This is exactly the atmosphere that prevails in this episode; In this world, killing children has really become a bureaucratic thing that almost everyone has accepted as a necessary evil, and there is no need to resort to criminals and filthy people to do it. We say almost everyone, because at the beginning of the episode, when Briggs comes out of the house after killing a child, a citizen angrily shoots an arrow at Briggs, calling him his child. The arrow passes through Briggs' ear. He does not show much reaction. In fact, it seems from his appearance that he did not mind that arrow hitting his brain and getting rid of life.
His indifference to being shot conveys an important message about the nature of the "administration of evil"; No matter how much humanity tries to make oppression and filth a normal and administrative thing, the individuals who are forced to do it will still be affected by it. Briggs feels the heavy shadow of his job over his head and constantly sees the illusion of a toy child being killed around him. When his mistress receives a boost (a clinical process in which the substance that immortalizes humans enters their bodies), he becomes very excited and demands physical love from her in the flying machine with which he is returning home. . But Briggs does not have the patience for these things and inadvertently hurts his mistress. Those whose job is basically to oppress others become disgusted with life over time and lose all the benefits that their job brings them, and the episode illustrates this well.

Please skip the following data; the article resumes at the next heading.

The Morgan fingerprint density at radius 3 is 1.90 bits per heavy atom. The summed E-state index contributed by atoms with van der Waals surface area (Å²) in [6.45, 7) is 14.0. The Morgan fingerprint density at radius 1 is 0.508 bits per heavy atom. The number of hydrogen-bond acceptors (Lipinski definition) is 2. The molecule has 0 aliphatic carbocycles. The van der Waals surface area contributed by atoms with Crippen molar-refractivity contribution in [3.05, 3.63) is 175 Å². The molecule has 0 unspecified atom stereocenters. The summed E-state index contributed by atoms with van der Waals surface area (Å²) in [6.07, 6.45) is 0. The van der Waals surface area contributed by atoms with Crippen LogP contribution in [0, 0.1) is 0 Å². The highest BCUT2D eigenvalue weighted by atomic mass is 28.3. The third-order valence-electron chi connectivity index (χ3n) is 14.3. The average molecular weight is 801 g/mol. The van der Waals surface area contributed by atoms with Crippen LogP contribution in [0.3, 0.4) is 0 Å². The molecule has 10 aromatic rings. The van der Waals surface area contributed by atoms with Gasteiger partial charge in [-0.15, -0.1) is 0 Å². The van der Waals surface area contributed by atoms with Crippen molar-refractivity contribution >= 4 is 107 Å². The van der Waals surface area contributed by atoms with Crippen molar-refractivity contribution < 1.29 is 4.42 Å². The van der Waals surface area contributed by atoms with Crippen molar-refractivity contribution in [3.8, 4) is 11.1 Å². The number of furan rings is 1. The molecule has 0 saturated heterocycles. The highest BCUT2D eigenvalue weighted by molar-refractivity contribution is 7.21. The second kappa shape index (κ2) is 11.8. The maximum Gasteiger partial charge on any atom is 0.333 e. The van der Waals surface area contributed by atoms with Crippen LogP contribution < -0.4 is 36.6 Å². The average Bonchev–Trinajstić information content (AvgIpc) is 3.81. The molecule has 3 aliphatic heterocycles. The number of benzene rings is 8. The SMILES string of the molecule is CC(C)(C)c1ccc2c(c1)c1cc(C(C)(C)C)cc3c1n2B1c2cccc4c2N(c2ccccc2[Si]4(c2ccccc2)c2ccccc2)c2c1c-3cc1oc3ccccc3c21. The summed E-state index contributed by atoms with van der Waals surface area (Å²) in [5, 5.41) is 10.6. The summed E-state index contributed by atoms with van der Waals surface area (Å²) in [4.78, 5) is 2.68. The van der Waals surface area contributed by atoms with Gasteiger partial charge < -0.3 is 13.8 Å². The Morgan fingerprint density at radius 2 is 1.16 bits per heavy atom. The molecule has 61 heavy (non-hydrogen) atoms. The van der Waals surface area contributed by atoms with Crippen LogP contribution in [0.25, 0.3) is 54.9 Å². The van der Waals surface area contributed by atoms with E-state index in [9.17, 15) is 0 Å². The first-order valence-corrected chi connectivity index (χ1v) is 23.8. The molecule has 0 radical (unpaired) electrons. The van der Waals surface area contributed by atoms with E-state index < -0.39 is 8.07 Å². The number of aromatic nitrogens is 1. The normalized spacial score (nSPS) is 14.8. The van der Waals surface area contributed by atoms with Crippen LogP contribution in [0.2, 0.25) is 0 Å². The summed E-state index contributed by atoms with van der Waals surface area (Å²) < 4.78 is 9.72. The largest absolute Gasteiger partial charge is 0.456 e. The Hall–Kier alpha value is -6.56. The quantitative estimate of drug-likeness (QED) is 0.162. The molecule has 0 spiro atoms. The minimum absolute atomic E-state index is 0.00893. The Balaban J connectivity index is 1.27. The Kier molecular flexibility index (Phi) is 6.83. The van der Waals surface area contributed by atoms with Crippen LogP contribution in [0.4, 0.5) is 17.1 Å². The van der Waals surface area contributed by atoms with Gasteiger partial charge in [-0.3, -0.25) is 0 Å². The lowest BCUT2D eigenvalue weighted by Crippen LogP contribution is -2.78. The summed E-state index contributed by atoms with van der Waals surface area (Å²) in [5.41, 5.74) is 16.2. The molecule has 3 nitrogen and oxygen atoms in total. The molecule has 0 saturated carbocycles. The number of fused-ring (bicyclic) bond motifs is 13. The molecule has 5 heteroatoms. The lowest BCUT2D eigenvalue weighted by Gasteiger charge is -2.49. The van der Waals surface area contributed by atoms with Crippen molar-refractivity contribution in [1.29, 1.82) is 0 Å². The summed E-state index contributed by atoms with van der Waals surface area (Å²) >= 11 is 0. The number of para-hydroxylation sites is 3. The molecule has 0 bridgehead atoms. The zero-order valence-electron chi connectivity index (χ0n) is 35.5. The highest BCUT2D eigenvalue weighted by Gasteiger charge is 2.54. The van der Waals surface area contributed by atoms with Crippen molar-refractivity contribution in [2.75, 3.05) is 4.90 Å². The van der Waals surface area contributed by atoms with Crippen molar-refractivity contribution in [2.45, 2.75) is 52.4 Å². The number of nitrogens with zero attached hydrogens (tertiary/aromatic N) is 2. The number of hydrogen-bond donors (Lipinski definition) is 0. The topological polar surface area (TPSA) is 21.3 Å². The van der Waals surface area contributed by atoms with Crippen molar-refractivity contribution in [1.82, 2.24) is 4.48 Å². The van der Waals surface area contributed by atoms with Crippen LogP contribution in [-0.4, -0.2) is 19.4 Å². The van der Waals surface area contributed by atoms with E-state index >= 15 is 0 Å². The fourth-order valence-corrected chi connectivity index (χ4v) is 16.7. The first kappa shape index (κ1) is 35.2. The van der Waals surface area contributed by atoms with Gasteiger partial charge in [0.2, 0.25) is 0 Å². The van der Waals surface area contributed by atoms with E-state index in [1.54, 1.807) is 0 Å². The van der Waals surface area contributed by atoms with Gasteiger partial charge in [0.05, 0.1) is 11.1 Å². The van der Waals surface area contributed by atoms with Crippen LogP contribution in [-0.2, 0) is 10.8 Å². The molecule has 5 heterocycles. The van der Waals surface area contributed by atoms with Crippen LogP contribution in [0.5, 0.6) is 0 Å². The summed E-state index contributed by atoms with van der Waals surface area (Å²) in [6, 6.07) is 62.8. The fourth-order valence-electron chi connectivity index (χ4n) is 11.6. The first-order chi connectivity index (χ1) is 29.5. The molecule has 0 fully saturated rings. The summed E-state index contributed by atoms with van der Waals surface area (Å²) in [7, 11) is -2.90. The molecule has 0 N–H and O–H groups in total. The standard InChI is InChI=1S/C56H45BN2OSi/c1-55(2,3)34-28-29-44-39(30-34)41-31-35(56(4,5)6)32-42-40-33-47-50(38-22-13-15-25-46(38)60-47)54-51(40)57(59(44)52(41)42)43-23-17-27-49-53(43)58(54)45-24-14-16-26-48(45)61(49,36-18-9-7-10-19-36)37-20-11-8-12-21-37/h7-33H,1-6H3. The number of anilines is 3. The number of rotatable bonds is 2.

The emotional climax of the final moments series It is; The moment when Briggs first listens to a mother talking and asks her why they insist on having a baby? Briggs asks this question to this mother (who is terrified of him) bluntly, and he gives her a thoughtful answer: "Because I do not love myself enough to want to live forever."
He goes on to talk about the joy of looking at the world through the eyes of a child; That her child makes her look at everything from a new perspective, and that all her moments - like the first time she walked, the first time she laughed, the first time she called her "mom" - are memorable to her, because she herself is another moment. He does not have to do something for the first time. This mother sees living with children as a better alternative to immortality.
For me, too, the question sometimes arises as to why people tend to have children and find it difficult to do so. And this episode answered my questions to some extent; It is on an emotional level and not an argumentative one. Briggs' persuasion at the end of the episode does not seem artificial, because not only do we see his inner struggle over the issue throughout the episode, but he also convinces us of his mother's words.